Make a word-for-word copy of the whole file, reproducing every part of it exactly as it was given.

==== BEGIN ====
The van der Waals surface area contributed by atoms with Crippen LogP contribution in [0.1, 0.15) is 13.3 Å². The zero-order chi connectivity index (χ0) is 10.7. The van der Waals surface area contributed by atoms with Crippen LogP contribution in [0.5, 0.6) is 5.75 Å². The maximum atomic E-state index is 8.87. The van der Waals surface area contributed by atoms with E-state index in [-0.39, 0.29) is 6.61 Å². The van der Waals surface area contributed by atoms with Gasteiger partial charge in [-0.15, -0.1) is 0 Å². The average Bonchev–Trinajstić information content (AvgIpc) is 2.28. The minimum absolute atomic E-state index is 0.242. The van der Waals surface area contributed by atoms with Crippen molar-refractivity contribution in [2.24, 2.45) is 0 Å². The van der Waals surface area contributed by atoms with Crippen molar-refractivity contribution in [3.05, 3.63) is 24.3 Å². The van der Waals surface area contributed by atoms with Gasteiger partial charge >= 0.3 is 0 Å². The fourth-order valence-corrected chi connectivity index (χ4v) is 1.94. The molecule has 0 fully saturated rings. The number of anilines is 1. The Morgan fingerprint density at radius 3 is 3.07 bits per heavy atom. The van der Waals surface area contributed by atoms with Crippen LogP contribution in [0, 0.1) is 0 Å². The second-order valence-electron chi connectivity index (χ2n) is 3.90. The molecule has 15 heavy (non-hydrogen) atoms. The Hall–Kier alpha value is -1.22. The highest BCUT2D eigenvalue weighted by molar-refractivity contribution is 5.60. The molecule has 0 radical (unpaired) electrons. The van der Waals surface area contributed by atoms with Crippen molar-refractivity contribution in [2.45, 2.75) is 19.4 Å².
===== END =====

The van der Waals surface area contributed by atoms with Crippen LogP contribution in [0.1, 0.15) is 13.3 Å². The zero-order chi connectivity index (χ0) is 10.7. The van der Waals surface area contributed by atoms with Crippen LogP contribution in [0.5, 0.6) is 5.75 Å². The maximum atomic E-state index is 8.87. The van der Waals surface area contributed by atoms with E-state index in [-0.39, 0.29) is 6.61 Å². The van der Waals surface area contributed by atoms with Gasteiger partial charge in [-0.15, -0.1) is 0 Å². The average Bonchev–Trinajstić information content (AvgIpc) is 2.28. The minimum absolute atomic E-state index is 0.242. The van der Waals surface area contributed by atoms with Crippen molar-refractivity contribution in [2.24, 2.45) is 0 Å². The van der Waals surface area contributed by atoms with Crippen molar-refractivity contribution in [3.05, 3.63) is 24.3 Å². The van der Waals surface area contributed by atoms with Gasteiger partial charge >= 0.3 is 0 Å². The fourth-order valence-corrected chi connectivity index (χ4v) is 1.94. The molecule has 0 fully saturated rings. The number of anilines is 1. The Morgan fingerprint density at radius 3 is 3.07 bits per heavy atom. The van der Waals surface area contributed by atoms with Crippen LogP contribution in [0, 0.1) is 0 Å². The second-order valence-electron chi connectivity index (χ2n) is 3.90. The molecule has 15 heavy (non-hydrogen) atoms. The Hall–Kier alpha value is -1.22. The highest BCUT2D eigenvalue weighted by molar-refractivity contribution is 5.60. The molecule has 0 radical (unpaired) electrons. The van der Waals surface area contributed by atoms with Crippen molar-refractivity contribution in [2.45, 2.75) is 19.4 Å².